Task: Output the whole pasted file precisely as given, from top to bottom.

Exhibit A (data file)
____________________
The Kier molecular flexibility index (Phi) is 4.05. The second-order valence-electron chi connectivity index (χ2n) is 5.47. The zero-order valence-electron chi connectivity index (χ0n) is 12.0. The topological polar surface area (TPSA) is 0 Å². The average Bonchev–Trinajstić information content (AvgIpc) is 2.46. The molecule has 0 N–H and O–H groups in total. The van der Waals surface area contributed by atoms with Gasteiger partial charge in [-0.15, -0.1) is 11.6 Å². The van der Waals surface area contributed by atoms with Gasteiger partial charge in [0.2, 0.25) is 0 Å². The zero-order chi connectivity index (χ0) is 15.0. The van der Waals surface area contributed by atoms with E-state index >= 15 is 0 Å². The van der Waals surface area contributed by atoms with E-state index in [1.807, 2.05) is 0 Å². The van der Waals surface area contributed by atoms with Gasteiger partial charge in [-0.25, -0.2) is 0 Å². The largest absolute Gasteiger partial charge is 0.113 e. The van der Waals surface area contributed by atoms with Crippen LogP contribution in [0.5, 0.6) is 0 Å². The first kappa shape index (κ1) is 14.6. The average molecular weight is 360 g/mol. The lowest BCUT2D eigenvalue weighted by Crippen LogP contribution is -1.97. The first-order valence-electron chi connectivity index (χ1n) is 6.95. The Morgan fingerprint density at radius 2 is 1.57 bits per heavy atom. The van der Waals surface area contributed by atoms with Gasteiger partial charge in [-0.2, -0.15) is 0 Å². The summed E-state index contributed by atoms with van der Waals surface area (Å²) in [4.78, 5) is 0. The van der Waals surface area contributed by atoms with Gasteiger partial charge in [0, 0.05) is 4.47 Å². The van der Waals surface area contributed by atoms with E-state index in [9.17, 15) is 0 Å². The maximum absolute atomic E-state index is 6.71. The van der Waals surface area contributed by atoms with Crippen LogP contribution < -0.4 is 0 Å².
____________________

The Kier molecular flexibility index (Phi) is 4.05. The second-order valence-electron chi connectivity index (χ2n) is 5.47. The zero-order valence-electron chi connectivity index (χ0n) is 12.0. The topological polar surface area (TPSA) is 0 Å². The average Bonchev–Trinajstić information content (AvgIpc) is 2.46. The molecule has 0 N–H and O–H groups in total. The van der Waals surface area contributed by atoms with Gasteiger partial charge in [-0.15, -0.1) is 11.6 Å². The van der Waals surface area contributed by atoms with Gasteiger partial charge in [0.2, 0.25) is 0 Å². The zero-order chi connectivity index (χ0) is 15.0. The van der Waals surface area contributed by atoms with E-state index >= 15 is 0 Å². The van der Waals surface area contributed by atoms with E-state index in [1.807, 2.05) is 0 Å². The van der Waals surface area contributed by atoms with Gasteiger partial charge in [-0.25, -0.2) is 0 Å². The largest absolute Gasteiger partial charge is 0.113 e. The van der Waals surface area contributed by atoms with Crippen LogP contribution in [0.5, 0.6) is 0 Å². The first kappa shape index (κ1) is 14.6. The average molecular weight is 360 g/mol. The lowest BCUT2D eigenvalue weighted by Crippen LogP contribution is -1.97. The first-order valence-electron chi connectivity index (χ1n) is 6.95. The Morgan fingerprint density at radius 2 is 1.57 bits per heavy atom. The van der Waals surface area contributed by atoms with Gasteiger partial charge in [-0.2, -0.15) is 0 Å². The summed E-state index contributed by atoms with van der Waals surface area (Å²) in [4.78, 5) is 0. The van der Waals surface area contributed by atoms with Gasteiger partial charge in [0, 0.05) is 4.47 Å². The van der Waals surface area contributed by atoms with E-state index in [9.17, 15) is 0 Å². The maximum absolute atomic E-state index is 6.71. The van der Waals surface area contributed by atoms with Crippen LogP contribution < -0.4 is 0 Å².